Smoking costs London £3bn a year, analysis finds

A cigarette burning on an ashtray

A cigarette burning on an ashtray - Credit: PA

The cost of smoking to London is £3bn a year, according to new analysis, with numbers of smokers varying across the city.

The finding comes from the charity Action on Smoking and Health (ASH), which puts the figure £800m higher than previously estimated.

It found £308m is spent on healthcare, £150m on social care, and £41m on fires caused by smokers. Lost productivity costs London £2.5bn a year, a figure which takes into account smokers’ increased likelihood of missing work and earning less due to ill health.

Hazel Cheeseman, deputy chief executive of Action on Smoking and Health, said: “Smoking is a drain on society. It’s a cost to individuals in terms of their health and wealth and a cost to us all because it undermines the productivity of our economy and places additional burdens on our NHS and care services. 

“Nationally, government must publish their promised plan for tackling smoking but local councils must also seize the initiative and create plans for their communities that account for the tremendous burden caused by smoking.”

According to Health Department figures, of the London boroughs, Islington has the highest proportion of current adult smokers at 18.9%.

The rate in Westminster is 17.3% and in Haringey it is 14.9% but, by contrast, the numbers are far lower in Brent (11.2%), Camden (9.3%), Barnet (6.8%) and Hackney (10.9%). The average for London is 11.1%.

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Islington has the highest number of hospital admissions attributable to smoking, at 1,728 per 100,000. Smoking-related mortality in the borough is high at 240 per 100,000 deaths. In Barnet, only 893 per 100,000 hospital admissions are attributable to smoking, and only 131 per 100,000 deaths.

Notably, Camden, Haringey and Hackney have the second, third, and fourth most ex-smokers of all London boroughs, with 31.6%, 28.5% and 28.4% respectively. 

The difference between the high levels of Camden’s ex-smokers and Islington’s current smokers could relate to the ages of each borough’s population. Islington has significantly more 20-29 year olds than Camden, which has far more residents older than 40. Young people are more likely to smoke, whereas older age groups are more likely to have quit.

A shop's cigarette dispenser

A shop's cigarette dispenser - Credit: PA

Camden resident Josh Dubell said he started smoking as an 18 year old because it was “cool”. The 34-year-old stopped smoking in January 2020 after 15 years. 

Since quitting, Josh said he has improved his fitness and lost weight. 

He said: “When I was in my late teens, I was in a band. We used to play gigs in Camden, Shoreditch, and Islington, all of those areas.

"Back in the day, I would say that probably 80-90% of us were smokers. Everyone was a smoker. Everybody would go in a bar and smoke.”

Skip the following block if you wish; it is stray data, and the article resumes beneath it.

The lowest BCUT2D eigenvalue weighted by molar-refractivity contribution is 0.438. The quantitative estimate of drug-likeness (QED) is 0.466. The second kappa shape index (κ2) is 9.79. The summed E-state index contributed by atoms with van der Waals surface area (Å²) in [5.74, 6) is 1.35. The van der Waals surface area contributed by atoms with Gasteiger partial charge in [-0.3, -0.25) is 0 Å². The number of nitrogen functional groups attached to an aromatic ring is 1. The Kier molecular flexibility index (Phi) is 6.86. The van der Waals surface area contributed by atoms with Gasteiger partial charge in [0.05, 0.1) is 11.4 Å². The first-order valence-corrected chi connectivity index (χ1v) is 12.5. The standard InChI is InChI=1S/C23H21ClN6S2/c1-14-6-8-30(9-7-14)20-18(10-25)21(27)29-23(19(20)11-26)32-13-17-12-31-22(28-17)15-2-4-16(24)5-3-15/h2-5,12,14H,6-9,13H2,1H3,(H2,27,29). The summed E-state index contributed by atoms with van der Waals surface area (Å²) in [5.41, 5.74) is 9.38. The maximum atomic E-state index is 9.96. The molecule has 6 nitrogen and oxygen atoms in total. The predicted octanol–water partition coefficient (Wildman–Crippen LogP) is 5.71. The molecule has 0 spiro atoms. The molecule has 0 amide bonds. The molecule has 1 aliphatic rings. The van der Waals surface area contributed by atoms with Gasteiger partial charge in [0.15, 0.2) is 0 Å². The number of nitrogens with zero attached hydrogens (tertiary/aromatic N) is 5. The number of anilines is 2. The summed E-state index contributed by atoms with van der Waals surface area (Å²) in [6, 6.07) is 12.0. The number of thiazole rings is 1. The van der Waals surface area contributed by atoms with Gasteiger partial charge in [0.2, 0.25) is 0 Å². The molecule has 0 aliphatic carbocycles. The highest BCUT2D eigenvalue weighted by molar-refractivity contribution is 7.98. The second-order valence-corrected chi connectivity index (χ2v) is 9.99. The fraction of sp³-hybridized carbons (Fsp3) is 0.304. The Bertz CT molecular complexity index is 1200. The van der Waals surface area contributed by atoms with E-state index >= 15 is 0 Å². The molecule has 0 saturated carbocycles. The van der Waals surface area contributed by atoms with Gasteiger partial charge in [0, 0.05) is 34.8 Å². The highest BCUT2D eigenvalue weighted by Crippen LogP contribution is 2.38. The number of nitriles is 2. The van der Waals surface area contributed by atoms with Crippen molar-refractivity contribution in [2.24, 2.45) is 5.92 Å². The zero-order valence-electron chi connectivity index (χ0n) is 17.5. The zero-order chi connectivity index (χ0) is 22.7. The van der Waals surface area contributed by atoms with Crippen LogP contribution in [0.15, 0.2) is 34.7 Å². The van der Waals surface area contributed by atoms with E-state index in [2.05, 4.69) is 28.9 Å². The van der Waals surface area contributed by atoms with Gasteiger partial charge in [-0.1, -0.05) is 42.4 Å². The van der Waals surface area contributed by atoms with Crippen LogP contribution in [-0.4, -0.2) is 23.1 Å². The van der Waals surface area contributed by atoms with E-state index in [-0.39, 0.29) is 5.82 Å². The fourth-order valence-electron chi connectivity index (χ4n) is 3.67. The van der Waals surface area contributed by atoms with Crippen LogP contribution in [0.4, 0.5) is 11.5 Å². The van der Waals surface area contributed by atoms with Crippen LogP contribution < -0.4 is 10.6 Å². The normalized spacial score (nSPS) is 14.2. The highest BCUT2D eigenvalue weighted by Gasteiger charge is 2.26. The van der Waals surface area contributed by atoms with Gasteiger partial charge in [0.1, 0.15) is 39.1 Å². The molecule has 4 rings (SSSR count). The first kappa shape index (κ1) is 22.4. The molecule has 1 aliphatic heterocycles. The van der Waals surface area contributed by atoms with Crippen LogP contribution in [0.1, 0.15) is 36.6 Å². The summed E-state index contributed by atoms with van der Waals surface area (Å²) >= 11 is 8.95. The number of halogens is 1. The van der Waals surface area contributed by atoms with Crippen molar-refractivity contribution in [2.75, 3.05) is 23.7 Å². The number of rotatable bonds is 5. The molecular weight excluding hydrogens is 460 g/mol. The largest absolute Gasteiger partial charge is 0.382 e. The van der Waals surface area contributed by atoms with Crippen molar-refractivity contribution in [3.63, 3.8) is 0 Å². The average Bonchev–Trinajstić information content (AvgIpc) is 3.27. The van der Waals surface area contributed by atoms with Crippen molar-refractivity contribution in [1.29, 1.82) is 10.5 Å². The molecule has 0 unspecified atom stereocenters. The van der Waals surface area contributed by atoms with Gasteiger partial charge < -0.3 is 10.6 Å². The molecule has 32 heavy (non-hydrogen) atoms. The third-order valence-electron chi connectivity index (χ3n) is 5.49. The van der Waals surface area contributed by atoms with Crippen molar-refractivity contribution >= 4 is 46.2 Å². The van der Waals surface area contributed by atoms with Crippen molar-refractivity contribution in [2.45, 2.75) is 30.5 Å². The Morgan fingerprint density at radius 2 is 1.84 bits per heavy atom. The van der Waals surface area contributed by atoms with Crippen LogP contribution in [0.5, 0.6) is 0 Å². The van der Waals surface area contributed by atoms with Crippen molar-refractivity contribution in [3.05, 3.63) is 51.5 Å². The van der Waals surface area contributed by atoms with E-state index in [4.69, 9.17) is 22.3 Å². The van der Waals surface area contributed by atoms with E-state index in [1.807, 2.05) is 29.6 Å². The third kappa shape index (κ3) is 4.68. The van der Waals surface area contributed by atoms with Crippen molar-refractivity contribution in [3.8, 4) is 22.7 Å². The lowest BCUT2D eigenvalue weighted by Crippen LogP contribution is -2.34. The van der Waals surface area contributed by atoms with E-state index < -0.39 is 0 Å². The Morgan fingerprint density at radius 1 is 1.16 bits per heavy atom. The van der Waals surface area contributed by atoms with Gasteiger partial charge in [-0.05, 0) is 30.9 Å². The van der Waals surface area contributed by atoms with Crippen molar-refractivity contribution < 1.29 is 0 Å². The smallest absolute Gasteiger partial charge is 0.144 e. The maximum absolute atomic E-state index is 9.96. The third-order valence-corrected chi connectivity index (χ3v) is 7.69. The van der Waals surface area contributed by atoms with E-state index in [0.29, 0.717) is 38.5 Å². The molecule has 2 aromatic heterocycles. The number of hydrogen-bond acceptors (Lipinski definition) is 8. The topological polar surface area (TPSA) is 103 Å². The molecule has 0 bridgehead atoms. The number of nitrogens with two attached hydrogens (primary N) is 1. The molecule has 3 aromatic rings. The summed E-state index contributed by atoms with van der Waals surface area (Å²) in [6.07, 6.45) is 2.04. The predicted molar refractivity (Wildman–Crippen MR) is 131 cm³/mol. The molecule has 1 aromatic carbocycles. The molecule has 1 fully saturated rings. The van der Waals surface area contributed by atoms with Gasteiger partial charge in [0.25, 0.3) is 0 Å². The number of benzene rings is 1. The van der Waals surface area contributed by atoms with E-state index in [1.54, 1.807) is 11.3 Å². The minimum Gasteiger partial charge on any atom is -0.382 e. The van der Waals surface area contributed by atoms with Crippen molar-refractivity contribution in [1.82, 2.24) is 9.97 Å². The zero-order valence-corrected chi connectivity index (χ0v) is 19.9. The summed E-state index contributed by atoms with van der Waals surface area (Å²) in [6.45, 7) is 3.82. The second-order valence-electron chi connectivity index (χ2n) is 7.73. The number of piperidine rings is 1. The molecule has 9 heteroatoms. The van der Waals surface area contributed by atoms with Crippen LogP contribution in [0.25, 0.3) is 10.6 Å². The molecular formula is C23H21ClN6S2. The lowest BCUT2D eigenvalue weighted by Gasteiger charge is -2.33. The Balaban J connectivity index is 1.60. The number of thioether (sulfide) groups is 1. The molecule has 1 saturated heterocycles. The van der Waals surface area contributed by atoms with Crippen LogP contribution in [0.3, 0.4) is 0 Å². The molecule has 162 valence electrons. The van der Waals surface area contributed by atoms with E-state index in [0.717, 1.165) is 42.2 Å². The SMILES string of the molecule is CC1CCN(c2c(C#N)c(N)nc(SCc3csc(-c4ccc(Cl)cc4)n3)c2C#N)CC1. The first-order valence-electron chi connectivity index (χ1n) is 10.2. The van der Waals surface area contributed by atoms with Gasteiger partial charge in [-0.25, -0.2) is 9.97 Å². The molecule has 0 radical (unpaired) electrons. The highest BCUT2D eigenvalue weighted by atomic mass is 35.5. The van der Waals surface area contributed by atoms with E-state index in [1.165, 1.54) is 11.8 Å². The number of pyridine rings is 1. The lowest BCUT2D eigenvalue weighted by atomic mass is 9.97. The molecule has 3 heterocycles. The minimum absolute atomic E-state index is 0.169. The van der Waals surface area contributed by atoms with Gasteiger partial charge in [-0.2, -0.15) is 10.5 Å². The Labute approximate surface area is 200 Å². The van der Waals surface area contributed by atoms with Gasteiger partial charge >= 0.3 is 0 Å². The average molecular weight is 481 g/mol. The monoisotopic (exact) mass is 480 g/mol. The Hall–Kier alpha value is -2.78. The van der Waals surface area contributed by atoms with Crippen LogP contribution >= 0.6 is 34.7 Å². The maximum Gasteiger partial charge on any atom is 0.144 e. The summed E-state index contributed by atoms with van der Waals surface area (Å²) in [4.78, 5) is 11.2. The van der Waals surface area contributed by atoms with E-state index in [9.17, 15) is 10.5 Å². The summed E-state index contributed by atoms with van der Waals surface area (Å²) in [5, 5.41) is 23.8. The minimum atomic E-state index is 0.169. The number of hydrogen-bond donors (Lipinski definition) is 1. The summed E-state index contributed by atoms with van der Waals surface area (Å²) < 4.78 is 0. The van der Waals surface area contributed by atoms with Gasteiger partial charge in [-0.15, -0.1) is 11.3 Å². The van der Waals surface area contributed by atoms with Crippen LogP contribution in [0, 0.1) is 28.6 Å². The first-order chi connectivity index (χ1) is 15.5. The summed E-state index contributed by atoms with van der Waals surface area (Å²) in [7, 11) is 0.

Josh now works in Kentish Town, where he has noticed a change in attitudes. 

“If we're talking about north London, I don't really see so many smokers around,” he said. “There are more people going out for runs in the morning than there are going out for a morning cigarette.

“You are a product of your environment for sure. Look at these like health and wellness Instagram pages and everything… It’s quite cool to be healthy now.”

The rising cost of smoking will have had an impact on habits. Tax increases in 2021 meant a 20-a-day smoker in the UK spends up to £13.60 daily on cigarettes. This means regular smokers could save up to £5,000 a year by quitting.

John Driscoll, 37, stopped smoking three years ago. 

"It is saving me £110 a week," he said. "£110 a week over three years – that’s over £17,000.

“With the support of my colleagues I switched to vaping. I now spend around £25 every two months or so. I feel so much healthier.”

Vaping has grown in popularity as way to get off cigarettes

Vaping has grown in popularity as way to get off cigarettes - Credit: PA

Speaking on behalf of Stop Smoking London, a collaboration between London boroughs, Dr Somen Banerjee, co-chair and smoking cessation lead of the London Association of Directors of Public Health (ADPH) said: “Smoking is our biggest preventable killer, taking more lives than covid last year and depriving people of many years of good health.

“But these figures are a reminder of the damage smoking also does to our communities. This is why councils in London have come together to tackle smoking in the Capital. Smokers in London should search ‘stop smoking London’ to find out more about support to stop. You are three times as likely to quit successfully with the support of your local stop smoking service than if you try to stop smoking on your own."

The Department of Health and Social Care is looking into introducing new laws around tobacco, and a spokesperson said: “We want England to be Smokefree by 2030 and we are addressing the damaging health implications of smoking right across the country, especially where rates remain high.

“Our new Tobacco Control Plan, to be published later this year, will set out how we will deliver on this challenging ambition.”